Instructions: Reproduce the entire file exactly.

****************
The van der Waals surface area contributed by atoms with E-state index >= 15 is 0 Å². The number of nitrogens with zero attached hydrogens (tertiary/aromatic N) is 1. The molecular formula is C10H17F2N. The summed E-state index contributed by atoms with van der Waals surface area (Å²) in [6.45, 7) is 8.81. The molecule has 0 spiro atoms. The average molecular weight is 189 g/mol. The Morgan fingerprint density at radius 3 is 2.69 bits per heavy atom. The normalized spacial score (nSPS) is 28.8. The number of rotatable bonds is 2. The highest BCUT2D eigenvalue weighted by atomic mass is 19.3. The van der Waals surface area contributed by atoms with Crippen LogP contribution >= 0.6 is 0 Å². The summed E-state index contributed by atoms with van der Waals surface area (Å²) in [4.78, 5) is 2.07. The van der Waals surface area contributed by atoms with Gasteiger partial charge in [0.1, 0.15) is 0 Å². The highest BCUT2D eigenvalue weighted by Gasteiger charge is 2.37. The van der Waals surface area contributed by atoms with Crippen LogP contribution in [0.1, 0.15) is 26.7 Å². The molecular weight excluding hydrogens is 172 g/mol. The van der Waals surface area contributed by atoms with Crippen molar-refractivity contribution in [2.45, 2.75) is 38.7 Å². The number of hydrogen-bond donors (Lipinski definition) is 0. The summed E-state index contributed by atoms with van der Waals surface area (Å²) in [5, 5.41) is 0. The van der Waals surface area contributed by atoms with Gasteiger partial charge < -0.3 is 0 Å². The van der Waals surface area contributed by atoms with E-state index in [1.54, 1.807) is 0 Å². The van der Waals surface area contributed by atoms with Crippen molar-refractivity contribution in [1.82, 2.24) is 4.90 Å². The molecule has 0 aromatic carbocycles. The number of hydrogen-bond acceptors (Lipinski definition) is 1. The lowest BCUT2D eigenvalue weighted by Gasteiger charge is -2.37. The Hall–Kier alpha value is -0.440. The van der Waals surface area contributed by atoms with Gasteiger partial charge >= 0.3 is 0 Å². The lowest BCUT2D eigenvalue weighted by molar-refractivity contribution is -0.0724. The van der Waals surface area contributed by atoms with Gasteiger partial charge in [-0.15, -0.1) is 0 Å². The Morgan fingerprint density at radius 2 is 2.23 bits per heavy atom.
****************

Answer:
The van der Waals surface area contributed by atoms with E-state index >= 15 is 0 Å². The number of nitrogens with zero attached hydrogens (tertiary/aromatic N) is 1. The molecular formula is C10H17F2N. The summed E-state index contributed by atoms with van der Waals surface area (Å²) in [6.45, 7) is 8.81. The molecule has 0 spiro atoms. The average molecular weight is 189 g/mol. The Morgan fingerprint density at radius 3 is 2.69 bits per heavy atom. The normalized spacial score (nSPS) is 28.8. The number of rotatable bonds is 2. The highest BCUT2D eigenvalue weighted by atomic mass is 19.3. The van der Waals surface area contributed by atoms with Crippen LogP contribution >= 0.6 is 0 Å². The summed E-state index contributed by atoms with van der Waals surface area (Å²) in [4.78, 5) is 2.07. The van der Waals surface area contributed by atoms with Gasteiger partial charge in [0.1, 0.15) is 0 Å². The highest BCUT2D eigenvalue weighted by Gasteiger charge is 2.37. The van der Waals surface area contributed by atoms with Crippen LogP contribution in [0.1, 0.15) is 26.7 Å². The molecular weight excluding hydrogens is 172 g/mol. The van der Waals surface area contributed by atoms with Crippen molar-refractivity contribution in [2.45, 2.75) is 38.7 Å². The number of hydrogen-bond donors (Lipinski definition) is 0. The summed E-state index contributed by atoms with van der Waals surface area (Å²) in [5, 5.41) is 0. The van der Waals surface area contributed by atoms with Gasteiger partial charge < -0.3 is 0 Å². The van der Waals surface area contributed by atoms with E-state index in [1.54, 1.807) is 0 Å². The van der Waals surface area contributed by atoms with Crippen molar-refractivity contribution in [1.82, 2.24) is 4.90 Å². The molecule has 0 aromatic carbocycles. The number of hydrogen-bond acceptors (Lipinski definition) is 1. The lowest BCUT2D eigenvalue weighted by Gasteiger charge is -2.37. The Hall–Kier alpha value is -0.440. The van der Waals surface area contributed by atoms with Gasteiger partial charge >= 0.3 is 0 Å². The lowest BCUT2D eigenvalue weighted by molar-refractivity contribution is -0.0724. The van der Waals surface area contributed by atoms with Gasteiger partial charge in [-0.15, -0.1) is 0 Å². The Morgan fingerprint density at radius 2 is 2.23 bits per heavy atom.